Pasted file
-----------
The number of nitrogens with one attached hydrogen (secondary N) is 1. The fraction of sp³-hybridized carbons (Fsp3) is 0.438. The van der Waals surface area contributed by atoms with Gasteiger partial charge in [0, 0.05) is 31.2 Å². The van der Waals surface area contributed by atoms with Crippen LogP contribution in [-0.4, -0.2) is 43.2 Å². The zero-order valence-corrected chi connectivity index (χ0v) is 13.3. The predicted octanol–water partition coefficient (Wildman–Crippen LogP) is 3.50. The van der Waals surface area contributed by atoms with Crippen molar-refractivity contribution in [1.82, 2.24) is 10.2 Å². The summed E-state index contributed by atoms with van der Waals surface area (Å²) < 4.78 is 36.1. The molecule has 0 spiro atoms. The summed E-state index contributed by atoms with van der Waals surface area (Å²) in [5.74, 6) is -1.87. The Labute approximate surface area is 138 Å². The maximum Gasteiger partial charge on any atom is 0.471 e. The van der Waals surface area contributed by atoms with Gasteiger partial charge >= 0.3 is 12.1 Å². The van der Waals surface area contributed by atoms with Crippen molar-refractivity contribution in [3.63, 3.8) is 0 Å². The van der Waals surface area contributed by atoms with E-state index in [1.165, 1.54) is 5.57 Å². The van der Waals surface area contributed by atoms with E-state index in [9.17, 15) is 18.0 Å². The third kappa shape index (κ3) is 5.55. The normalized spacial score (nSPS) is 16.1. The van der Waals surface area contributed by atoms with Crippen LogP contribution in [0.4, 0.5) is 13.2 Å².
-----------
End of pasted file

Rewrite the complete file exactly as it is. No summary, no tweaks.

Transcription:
The number of nitrogens with one attached hydrogen (secondary N) is 1. The fraction of sp³-hybridized carbons (Fsp3) is 0.438. The van der Waals surface area contributed by atoms with Gasteiger partial charge in [0, 0.05) is 31.2 Å². The van der Waals surface area contributed by atoms with Crippen LogP contribution in [-0.4, -0.2) is 43.2 Å². The zero-order valence-corrected chi connectivity index (χ0v) is 13.3. The predicted octanol–water partition coefficient (Wildman–Crippen LogP) is 3.50. The van der Waals surface area contributed by atoms with Crippen molar-refractivity contribution in [1.82, 2.24) is 10.2 Å². The summed E-state index contributed by atoms with van der Waals surface area (Å²) < 4.78 is 36.1. The molecule has 0 spiro atoms. The summed E-state index contributed by atoms with van der Waals surface area (Å²) in [5.74, 6) is -1.87. The Labute approximate surface area is 138 Å². The maximum Gasteiger partial charge on any atom is 0.471 e. The van der Waals surface area contributed by atoms with Gasteiger partial charge >= 0.3 is 12.1 Å². The van der Waals surface area contributed by atoms with Crippen molar-refractivity contribution in [3.63, 3.8) is 0 Å². The van der Waals surface area contributed by atoms with E-state index in [1.165, 1.54) is 5.57 Å². The van der Waals surface area contributed by atoms with E-state index in [9.17, 15) is 18.0 Å². The third kappa shape index (κ3) is 5.55. The normalized spacial score (nSPS) is 16.1. The van der Waals surface area contributed by atoms with Crippen LogP contribution in [0.4, 0.5) is 13.2 Å².